March 22nd, 2012

Inspired by Life after the Big Book (George Will 3/22/12 A15).


” Theodore Roosevelt, America’s first progressive president, thought it was government’s duty to ‘look ahead and plan out the right kind of civilization.’ TR looked ahead and saw a ‘timber famine’ caused by railroads’ ravenous appetites for crossties that rotted. He did not foresee creosote, which preserves crossties. Imagine all the things government planners cannot anticipate when, in their defining hubris, they try to impose their static dream of the ‘right kind’ of future.” – George Will


“If the present rate of forest destruction is allowed to continue, with nothing to offset it, a timber famine in the future is inevitable. Fire, wasteful and destructive forms of lumbering, and the legitimate use, taken together, are destroying our forest resources far more rapidly than they are being replaced. It is difficult to imagine what such a timber famine would mean to our resources. And the period of recovery from the injuries which a timber famine would entail would be measured by the slow growth of the trees themselves. Remember that you can prevent such a timber famine occurring by wise action taken in time, but once the famine occurs there is no possible way of hurry ing the growth of the trees necessary to relieve it.” – Teddy Roosevelt Address to the Forest Congress,Jan. 5, 1905


“You must remember that the forest which contributes nothing to the wealth, progress, or safety of the country is of no interest to the government, and it should be of little to the forester. Your attention should be directed not to the preservation of the forests as an end in itself, but as the means for preserving and increasing the prosperity of the Nation. Forestry is the preservation of forests by wise use. We shall succeed, not by preventing the use, but by making the forests of use to the settler, the rancher, the miner, the man who lives in the neighborhood, and indirectly the man who may live hundreds of miles off, down the course of some great river which has its rise among the forests.” – Teddy Roosevelt at meeting of the Society of American ForestersMarch 26, 1903


George Will is at it again,

Creating and attacking progressive straw men.


This time, Will’s premise is particularly strange:

Progressives are the ones who fear progress and change.


It seems to me that George is in denial,

Or at least confusing the two sides of the aisle.


George Will suggests that progressives are “stasists” (meaning people who oppose change and innovation and understand the world as if it is static rather than dynamic). He decries “bureaucracies” (which I guess are even worse than “bureaucrats”) that want to force the future to conform to their uninspired stasist vision of it.

Progressives do that all the time, apparently, though Will gives no actual examples of when bureaucrats have actually done or tried to do what he claims. Even his TR example actually proves the opposite point. First, as the TR quotes above show, TR was not fixated on railroad ties: he lists fire as the first threat to America’s timber supplies, followed by waste, followed by productive use (including railroad ties, though he doesn’t single that out). Nor, as illustrated by the second quote, does TR advocate preservation for its own sake: his philosophy of forestry management was to manage America’s timber resources to allow sustainable extraction of economic value without destroying the resource itself, which is what was happening before TR took action. And what was that action? He didn’t shut down railroad construction, nor did he forbid logging.  Instead, TR created the U.S. Forestry Service to manage timber resources on public land. That management halted the precipitous drop in forest cover that had taken place up until that time. And now, America still has forests.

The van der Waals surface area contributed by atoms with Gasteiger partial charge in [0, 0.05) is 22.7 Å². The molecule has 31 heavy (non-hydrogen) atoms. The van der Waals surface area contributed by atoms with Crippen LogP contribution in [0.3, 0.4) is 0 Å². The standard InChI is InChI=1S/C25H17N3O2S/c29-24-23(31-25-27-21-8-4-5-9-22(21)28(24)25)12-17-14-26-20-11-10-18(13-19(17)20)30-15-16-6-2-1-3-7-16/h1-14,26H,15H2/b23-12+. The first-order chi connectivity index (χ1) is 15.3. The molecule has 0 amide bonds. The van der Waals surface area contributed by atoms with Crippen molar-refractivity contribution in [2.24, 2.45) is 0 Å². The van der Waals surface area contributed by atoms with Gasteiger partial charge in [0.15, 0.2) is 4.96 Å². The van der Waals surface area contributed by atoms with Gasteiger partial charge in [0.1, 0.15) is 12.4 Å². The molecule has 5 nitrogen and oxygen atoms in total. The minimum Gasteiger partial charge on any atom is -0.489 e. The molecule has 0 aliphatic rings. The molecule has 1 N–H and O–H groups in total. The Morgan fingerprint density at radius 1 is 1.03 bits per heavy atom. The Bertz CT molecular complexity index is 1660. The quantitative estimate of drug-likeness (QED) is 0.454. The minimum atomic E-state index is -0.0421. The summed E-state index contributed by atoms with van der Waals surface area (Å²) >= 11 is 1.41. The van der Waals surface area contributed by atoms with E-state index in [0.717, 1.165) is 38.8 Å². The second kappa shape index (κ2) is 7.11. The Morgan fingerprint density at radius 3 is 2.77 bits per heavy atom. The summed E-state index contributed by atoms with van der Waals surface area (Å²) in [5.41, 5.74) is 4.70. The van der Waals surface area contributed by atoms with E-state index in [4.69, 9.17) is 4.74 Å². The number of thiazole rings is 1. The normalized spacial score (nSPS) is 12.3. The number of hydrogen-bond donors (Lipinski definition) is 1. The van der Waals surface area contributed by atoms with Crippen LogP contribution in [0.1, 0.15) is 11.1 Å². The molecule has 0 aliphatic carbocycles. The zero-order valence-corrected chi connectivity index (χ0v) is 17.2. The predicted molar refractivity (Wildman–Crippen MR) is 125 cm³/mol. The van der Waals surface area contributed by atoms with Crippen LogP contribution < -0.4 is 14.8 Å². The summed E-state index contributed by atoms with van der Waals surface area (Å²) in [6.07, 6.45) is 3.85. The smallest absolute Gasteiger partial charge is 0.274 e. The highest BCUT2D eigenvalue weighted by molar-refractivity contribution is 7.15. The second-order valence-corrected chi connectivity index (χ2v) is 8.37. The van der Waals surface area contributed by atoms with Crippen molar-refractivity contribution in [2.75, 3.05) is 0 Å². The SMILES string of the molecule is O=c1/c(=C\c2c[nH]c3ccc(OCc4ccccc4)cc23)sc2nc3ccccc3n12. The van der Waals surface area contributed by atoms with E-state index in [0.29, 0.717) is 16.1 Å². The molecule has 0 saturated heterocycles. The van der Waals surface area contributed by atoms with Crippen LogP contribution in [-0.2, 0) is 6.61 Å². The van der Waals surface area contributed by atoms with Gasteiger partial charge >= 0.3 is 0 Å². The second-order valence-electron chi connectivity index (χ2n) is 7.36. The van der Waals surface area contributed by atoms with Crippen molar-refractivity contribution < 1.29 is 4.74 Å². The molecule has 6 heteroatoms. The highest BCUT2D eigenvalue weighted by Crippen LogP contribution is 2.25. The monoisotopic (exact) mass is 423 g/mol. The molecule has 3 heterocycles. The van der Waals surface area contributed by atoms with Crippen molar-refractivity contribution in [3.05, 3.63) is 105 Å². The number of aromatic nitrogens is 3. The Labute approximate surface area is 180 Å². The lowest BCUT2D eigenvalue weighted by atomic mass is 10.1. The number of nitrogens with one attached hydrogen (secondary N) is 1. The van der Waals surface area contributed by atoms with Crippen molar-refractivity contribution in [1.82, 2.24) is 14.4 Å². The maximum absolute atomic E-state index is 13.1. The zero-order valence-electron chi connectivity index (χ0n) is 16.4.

George Will and his ilk assume that anything the government does is wrong and perhaps even actively evil. They’d instead have us trust in God’s plan and/or the unregulated free market, but that doesn’t always work out so well. The financial meltdown, climate change, over-fishing of the Chesapeake Bay that would have destroyed the the oyster population without action, and almost did. Things don’t always work out for the best if you just leave them up to God and/or the unregulated free market.

Will also ignores that it is the reactionary Tea Party wing of the Republican Party who is ideologically attached to and wants to return to America’s morally superior past, when life was simpler, women didn’t work, no one had premarital sex or abortions, white males ruled the roost, minorities knew their place, gays stayed in the closet, American manufacturing dominated, and America’s military might was unquestioned. So where’s their acceptance of the inevitability of change and faith in the future?


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